Konstantin Ignatyev, kgionline.com: "Thinlet is nice but too limited IMO. http://swixml.org/ + Hessian protocol and started with Java Web Start is capable of delivering Zero Administration Clients with UI of any complexity."
Mike Stephen on TheServerSide.com: "Konstantin, I agree with you that from a purely technical standpoint this is a killer combination of technologies - especially when used with Spring and Hibernate."

Andrzej Bialecki, Thinlet and Luke contributor: "I had the least trouble to wrap my mind around the way Thinlet worked - so it was enough at the time not to bother too much with alternatives. Now I would probably be more tempted to choose SwiXML, which IMHO strikes the right balance between the complexity (but also robustness) of Swing and the user-friendliness of the XUL paradigm."

Guillaume Bisch: "I have spent some time reading about Xml described interfaces. Now I believe this is the future, but i still wonder what technology will be the most prominent. Maybe the in-house Microsoft solution, but i have great hopes for XUL from the mozilla project and i was impressed by the current implementation of Jelly-Swing.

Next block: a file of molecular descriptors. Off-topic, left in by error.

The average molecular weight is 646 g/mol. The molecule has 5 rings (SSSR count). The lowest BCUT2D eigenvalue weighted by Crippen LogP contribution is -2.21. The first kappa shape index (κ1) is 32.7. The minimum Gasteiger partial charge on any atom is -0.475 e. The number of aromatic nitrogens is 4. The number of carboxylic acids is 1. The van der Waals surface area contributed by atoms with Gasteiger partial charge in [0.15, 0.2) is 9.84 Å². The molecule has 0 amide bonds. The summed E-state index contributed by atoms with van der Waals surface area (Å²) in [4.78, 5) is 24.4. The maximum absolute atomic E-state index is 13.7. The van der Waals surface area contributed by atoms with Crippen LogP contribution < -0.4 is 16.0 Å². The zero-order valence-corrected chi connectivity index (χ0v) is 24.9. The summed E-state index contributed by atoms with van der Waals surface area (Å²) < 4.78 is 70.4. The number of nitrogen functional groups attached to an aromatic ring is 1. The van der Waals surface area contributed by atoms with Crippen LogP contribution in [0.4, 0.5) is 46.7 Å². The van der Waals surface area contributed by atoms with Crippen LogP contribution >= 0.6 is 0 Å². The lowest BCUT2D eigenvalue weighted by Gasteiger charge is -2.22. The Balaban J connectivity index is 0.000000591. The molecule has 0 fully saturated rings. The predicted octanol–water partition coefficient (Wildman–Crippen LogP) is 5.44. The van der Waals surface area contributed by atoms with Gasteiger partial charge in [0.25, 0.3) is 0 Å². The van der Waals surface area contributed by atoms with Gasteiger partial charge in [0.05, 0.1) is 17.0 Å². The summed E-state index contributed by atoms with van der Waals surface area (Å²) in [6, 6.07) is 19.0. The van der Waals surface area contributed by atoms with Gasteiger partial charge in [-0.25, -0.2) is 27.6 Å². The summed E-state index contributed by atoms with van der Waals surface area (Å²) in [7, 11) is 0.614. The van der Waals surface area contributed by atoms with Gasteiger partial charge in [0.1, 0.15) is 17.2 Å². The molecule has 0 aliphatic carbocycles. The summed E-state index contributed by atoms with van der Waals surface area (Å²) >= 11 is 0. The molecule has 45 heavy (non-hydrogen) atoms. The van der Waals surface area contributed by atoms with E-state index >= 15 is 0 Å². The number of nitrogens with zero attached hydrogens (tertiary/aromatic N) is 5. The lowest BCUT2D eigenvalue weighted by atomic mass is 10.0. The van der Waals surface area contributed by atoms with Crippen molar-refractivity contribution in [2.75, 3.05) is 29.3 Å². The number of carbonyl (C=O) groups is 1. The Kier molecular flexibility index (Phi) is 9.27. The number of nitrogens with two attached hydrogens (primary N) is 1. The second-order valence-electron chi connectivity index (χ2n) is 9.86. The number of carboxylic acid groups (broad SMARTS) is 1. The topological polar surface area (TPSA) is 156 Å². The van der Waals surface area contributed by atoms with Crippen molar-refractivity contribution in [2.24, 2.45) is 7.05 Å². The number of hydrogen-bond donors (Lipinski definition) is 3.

I will watch about this, it can save much time. Anyway I'm still looking for x-forms implementations that may be a subset of what can do XUL or others.
2004-01-02 Update: I have found a wonderful XUL to Swing implementation: SwiXML. Those guys rock!."

Rick Jelliffe, CTO of Topologi, and a standards activist with ISO and W3C blogs: "Objectively, Java is now looking pretty good for use in desktop applications: the speed for tasks that don't involve much object creation is excellent, Swing is stable though in need of scintillation with some fresh JComponents, SWT is available for people who want something else, Linux's new threads may improve responsiveness there, JRE 1.4.2 is available pretty much everywhere, and we have a zillion open source libraries--my current favourite is SwiXML"

Kate Rhodes at masukomi dot org: "There are some great packages out there other than SwiXML that use XML to generate a GUI.